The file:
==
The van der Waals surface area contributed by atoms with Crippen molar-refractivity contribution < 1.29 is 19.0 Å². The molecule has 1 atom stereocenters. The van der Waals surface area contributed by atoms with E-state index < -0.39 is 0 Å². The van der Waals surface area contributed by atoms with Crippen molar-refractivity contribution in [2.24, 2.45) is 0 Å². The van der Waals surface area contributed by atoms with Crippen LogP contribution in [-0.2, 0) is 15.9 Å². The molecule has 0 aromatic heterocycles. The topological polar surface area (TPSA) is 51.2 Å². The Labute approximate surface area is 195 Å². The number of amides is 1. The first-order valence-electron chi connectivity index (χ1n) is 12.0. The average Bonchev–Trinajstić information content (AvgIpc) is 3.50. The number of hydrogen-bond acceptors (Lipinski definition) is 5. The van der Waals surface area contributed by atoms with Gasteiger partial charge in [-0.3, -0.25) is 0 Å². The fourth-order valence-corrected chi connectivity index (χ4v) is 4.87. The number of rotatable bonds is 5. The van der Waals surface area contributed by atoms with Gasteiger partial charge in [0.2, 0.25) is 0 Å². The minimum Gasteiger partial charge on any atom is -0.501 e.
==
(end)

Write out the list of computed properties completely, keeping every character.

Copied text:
The van der Waals surface area contributed by atoms with Crippen molar-refractivity contribution < 1.29 is 19.0 Å². The molecule has 1 atom stereocenters. The van der Waals surface area contributed by atoms with E-state index < -0.39 is 0 Å². The van der Waals surface area contributed by atoms with Crippen molar-refractivity contribution in [2.24, 2.45) is 0 Å². The van der Waals surface area contributed by atoms with Crippen LogP contribution in [-0.2, 0) is 15.9 Å². The molecule has 0 aromatic heterocycles. The topological polar surface area (TPSA) is 51.2 Å². The Labute approximate surface area is 195 Å². The number of amides is 1. The first-order valence-electron chi connectivity index (χ1n) is 12.0. The average Bonchev–Trinajstić information content (AvgIpc) is 3.50. The number of hydrogen-bond acceptors (Lipinski definition) is 5. The van der Waals surface area contributed by atoms with Gasteiger partial charge in [-0.3, -0.25) is 0 Å². The fourth-order valence-corrected chi connectivity index (χ4v) is 4.87. The number of rotatable bonds is 5. The van der Waals surface area contributed by atoms with Gasteiger partial charge in [0.2, 0.25) is 0 Å². The minimum Gasteiger partial charge on any atom is -0.501 e.